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Colonization of experimentally created gaps along an alpine successional gradient

Kay Cichini, Erich Schwienbacher, Silvia Marcante, Gilg U. H. Seeber and Brigitta Erschbamer
Plant Ecology
Vol. 212, No. 10 (OCTOBER 2011), pp. 1613-1627
Published by: Springer
Stable URL: http://www.jstor.org/stable/41508844
Page Count: 15
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Colonization of experimentally created gaps along an alpine successional gradient
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Abstract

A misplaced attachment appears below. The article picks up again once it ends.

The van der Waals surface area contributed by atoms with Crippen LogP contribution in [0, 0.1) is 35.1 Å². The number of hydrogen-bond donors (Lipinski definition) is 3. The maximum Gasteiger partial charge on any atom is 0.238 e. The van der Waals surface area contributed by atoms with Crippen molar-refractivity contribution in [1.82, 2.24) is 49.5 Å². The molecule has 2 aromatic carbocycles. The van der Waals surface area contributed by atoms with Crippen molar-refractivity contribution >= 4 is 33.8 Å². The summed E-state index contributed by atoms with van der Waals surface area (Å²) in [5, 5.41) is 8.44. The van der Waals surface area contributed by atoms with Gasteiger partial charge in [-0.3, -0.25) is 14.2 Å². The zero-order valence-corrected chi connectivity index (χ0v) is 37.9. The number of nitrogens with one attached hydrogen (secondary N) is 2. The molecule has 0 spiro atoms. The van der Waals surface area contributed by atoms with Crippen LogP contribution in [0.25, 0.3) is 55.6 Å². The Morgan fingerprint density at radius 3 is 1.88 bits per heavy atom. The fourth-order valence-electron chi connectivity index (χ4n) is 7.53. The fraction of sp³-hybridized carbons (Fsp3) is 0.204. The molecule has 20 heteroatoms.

The colonization of artificially created gaps was analyzed along an alpine successional gradient from pioneer to early, late, and old successional stages. The presence/absence of species and the abundances of seedlings and adults in the gaps were recorded and compared with those of the surrounding areas. We hypothesized that in the older successional stages, the gaps were likely to be colonized by clonal ingrowth of the surrounding species. In the younger stages, we expected to find a high presence of seedlings and adults recruited by seeds. Micro-succession in the gaps occurred at each successional stage, with all life forms among the colonizers. The abundance of seedlings was significantly higher in the gaps compared with the surrounding area. At the early and late successional stages, the surrounding areas provided safe sites for seedling establishment, with the abundance of adults recruited by seeds higher at the gap edges than in the gap centers. We can confirm the first hypothesis of a higher clonal ingrowth in the old successional stage. Clonal ingrowth also occurred in the younger successional stages. Despite the lower species richness in the gaps, a positive correlation was found between gap and surrounding species frequencies, which were the highest in the pioneer and the lowest in the old successional stage. We conclude that gaps are relevant for seedling recruitment along the entire primary succession gradient. New species invasions from greater distances were not observed in the gaps. The dominant species on each site were identified to be successful gap colonizers.

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